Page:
Geller, B., Tillman, R., Bolhofner, K., Zimerman, B., Strauss, N. A., & Kaufmann, P. (2006). Controlled, blindly rated, direct-interview family study of a prepubertal and early-adolescent bipolar I disorder phenotype: morbid risk, age at onset, and comorbidity. Archives of General Psychiatry, 63(10), 1130-8.
Geller B, et al. Controlled, Blindly Rated, Direct-interview Family Study of a Prepubertal and Early-adolescent Bipolar I Disorder Phenotype: Morbid Risk, Age at Onset, and Comorbidity. Arch Gen Psychiatry. 2006;63(10):1130-8. PubMed PMID: 17015815.
* Article titles in AMA citation format should be in sentence-case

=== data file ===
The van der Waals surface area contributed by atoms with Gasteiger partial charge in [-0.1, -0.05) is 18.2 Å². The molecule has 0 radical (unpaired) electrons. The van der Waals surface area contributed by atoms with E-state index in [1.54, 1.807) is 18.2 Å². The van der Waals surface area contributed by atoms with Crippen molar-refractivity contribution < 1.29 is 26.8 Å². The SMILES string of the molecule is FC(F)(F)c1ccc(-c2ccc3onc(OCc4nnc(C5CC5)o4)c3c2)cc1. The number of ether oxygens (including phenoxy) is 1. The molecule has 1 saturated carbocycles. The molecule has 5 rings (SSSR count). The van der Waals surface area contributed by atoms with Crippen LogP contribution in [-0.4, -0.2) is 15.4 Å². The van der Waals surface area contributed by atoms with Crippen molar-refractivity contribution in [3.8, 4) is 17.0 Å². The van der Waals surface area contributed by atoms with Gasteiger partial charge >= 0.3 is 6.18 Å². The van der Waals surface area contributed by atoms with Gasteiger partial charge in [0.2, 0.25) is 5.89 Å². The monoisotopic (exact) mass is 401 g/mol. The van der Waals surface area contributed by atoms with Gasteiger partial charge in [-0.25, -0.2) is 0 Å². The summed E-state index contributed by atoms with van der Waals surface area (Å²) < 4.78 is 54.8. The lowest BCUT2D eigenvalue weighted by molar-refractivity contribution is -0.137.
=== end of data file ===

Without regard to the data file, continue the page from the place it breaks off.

TY - JOUR T1 - Controlled, blindly rated, direct-interview family study of a prepubertal and early-adolescent bipolar I disorder phenotype: morbid risk, age at onset, and comorbidity. AU - Geller,Barbara, AU - Tillman,Rebecca, AU - Bolhofner,Kristine, AU - Zimerman,Betsy, AU - Strauss,Nancy A, AU - Kaufmann,Patricia, PY - 2006/10/4/pubmed PY - 2006/11/7/medline PY - 2006/10/4/entrez SP - 1130 EP - 8 JF - Archives of general psychiatry JO - Arch Gen Psychiatry VL - 63 IS - 10 N2 - CONTEXT: A key question is whether a prepubertal and early-adolescent bipolar I disorder phenotype (PEA-BP-I) is the same illness as adult BP-I. This question arises because of the greater severity, longer current episode duration, preponderance of mania, and high rates of ultradian rapid cycling and comorbid attention-deficit/hyperactivity disorder (ADHD) in PEA-BP-I. OBJECTIVES: To examine morbid risk (MR) of BP-I in first-degree relatives of PEA-BP-I, ADHD, and healthy control probands, as well as imprinting, sibling recurrence risk, and anticipation. DESIGN: Controlled, blind direct interview. There were no family psychopathology exclusions for any proband group. SETTING: University medical school research unit. PARTICIPANTS: First-degree relatives 6 years and older (n = 690) of 219 probands (95 with PEA-BP-I, 47 with ADHD, and 77 healthy controls). The PEA-BP-I and ADHD probands were obtained by consecutive new case ascertainment, and healthy controls were from a random survey; proband diagnoses were validated via 4-year prospective follow-up. The PEA-BP-I probands had a mean +/- SD age of 10.8 +/- 2.6 years. Main Outcome Measure Morbid risk. RESULTS: The MR of BP-I was higher in relatives of PEA-BP-I probands compared with ADHD or healthy controls (P<.001 for both); the MR in relatives of ADHD and healthy controls was similar. The MR of BP-I in relatives with ADHD was higher (P<.001) and age at onset of BP-I was younger in parents with ADHD than in those without (P<.001). The MR of BP-I in relatives with oppositional, conduct, or antisocial disorders was higher than in those without (P<.001). Anticipation was evidenced by a younger age at onset of BP-I in probands than in their parents (P<.001). No imprinting was found. CONCLUSIONS: Findings support that PEA-BP-I and adult BP-I are the same diathesis, 7 to 8x greater familiality in child vs adult BP-I, and family study validation of PEA-BP-I, including its differentiation from ADHD. SN - 0003-990X UR - https://www.unboundmedicine.com/medline/citation/17015815/Controlled_blindly_rated_direct_interview_family_study_of_a_prepubertal_and_early_adolescent_bipolar_I_disorder_phenotype:_morbid_risk_age_at_onset_and_comorbidity_ L2 - https://jamanetwork.com/journals/jamapsychiatry/fullarticle/10.1001/archpsyc.63.10.1130 DB - PRIME DP - Unbound Medicine ER -